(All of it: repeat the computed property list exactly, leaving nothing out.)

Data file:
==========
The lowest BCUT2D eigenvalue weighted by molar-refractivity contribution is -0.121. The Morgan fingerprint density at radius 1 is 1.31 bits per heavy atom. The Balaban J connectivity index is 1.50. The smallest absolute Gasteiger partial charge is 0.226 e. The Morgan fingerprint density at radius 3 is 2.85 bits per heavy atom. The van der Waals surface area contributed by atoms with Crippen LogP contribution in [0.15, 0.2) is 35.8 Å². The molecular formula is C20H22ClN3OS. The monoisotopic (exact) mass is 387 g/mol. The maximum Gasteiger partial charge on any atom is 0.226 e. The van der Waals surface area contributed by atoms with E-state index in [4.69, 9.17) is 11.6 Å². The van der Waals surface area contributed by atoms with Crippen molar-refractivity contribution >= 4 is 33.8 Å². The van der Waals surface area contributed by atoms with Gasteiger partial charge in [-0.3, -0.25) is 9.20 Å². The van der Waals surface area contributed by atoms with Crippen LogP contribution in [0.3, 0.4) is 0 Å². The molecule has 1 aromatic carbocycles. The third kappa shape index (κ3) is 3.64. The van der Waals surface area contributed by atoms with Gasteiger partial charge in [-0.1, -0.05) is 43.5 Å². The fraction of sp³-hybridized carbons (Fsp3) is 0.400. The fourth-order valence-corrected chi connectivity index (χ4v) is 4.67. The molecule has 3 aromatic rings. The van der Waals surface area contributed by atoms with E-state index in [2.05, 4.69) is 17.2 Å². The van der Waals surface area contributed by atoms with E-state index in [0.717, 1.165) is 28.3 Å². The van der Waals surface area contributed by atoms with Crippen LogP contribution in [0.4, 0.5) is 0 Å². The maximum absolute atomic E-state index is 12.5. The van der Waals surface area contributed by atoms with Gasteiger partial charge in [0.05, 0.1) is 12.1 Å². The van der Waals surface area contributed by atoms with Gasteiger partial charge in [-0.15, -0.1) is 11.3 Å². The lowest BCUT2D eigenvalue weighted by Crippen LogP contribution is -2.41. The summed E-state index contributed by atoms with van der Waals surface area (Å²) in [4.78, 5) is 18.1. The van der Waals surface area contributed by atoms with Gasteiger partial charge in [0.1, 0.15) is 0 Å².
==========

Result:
The lowest BCUT2D eigenvalue weighted by molar-refractivity contribution is -0.121. The Morgan fingerprint density at radius 1 is 1.31 bits per heavy atom. The Balaban J connectivity index is 1.50. The smallest absolute Gasteiger partial charge is 0.226 e. The Morgan fingerprint density at radius 3 is 2.85 bits per heavy atom. The van der Waals surface area contributed by atoms with Crippen LogP contribution in [0.15, 0.2) is 35.8 Å². The molecular formula is C20H22ClN3OS. The monoisotopic (exact) mass is 387 g/mol. The maximum Gasteiger partial charge on any atom is 0.226 e. The van der Waals surface area contributed by atoms with E-state index in [4.69, 9.17) is 11.6 Å². The van der Waals surface area contributed by atoms with Crippen molar-refractivity contribution >= 4 is 33.8 Å². The van der Waals surface area contributed by atoms with Gasteiger partial charge in [-0.3, -0.25) is 9.20 Å². The van der Waals surface area contributed by atoms with Crippen LogP contribution in [0.3, 0.4) is 0 Å². The molecule has 1 aromatic carbocycles. The third kappa shape index (κ3) is 3.64. The van der Waals surface area contributed by atoms with Gasteiger partial charge in [-0.1, -0.05) is 43.5 Å². The fraction of sp³-hybridized carbons (Fsp3) is 0.400. The fourth-order valence-corrected chi connectivity index (χ4v) is 4.67. The molecule has 3 aromatic rings. The van der Waals surface area contributed by atoms with E-state index in [2.05, 4.69) is 17.2 Å². The van der Waals surface area contributed by atoms with E-state index in [0.717, 1.165) is 28.3 Å². The van der Waals surface area contributed by atoms with Crippen LogP contribution in [0.4, 0.5) is 0 Å². The maximum absolute atomic E-state index is 12.5. The van der Waals surface area contributed by atoms with Gasteiger partial charge in [0.05, 0.1) is 12.1 Å². The van der Waals surface area contributed by atoms with Gasteiger partial charge in [-0.15, -0.1) is 11.3 Å². The lowest BCUT2D eigenvalue weighted by Crippen LogP contribution is -2.41. The summed E-state index contributed by atoms with van der Waals surface area (Å²) in [4.78, 5) is 18.1. The van der Waals surface area contributed by atoms with Gasteiger partial charge in [0.1, 0.15) is 0 Å².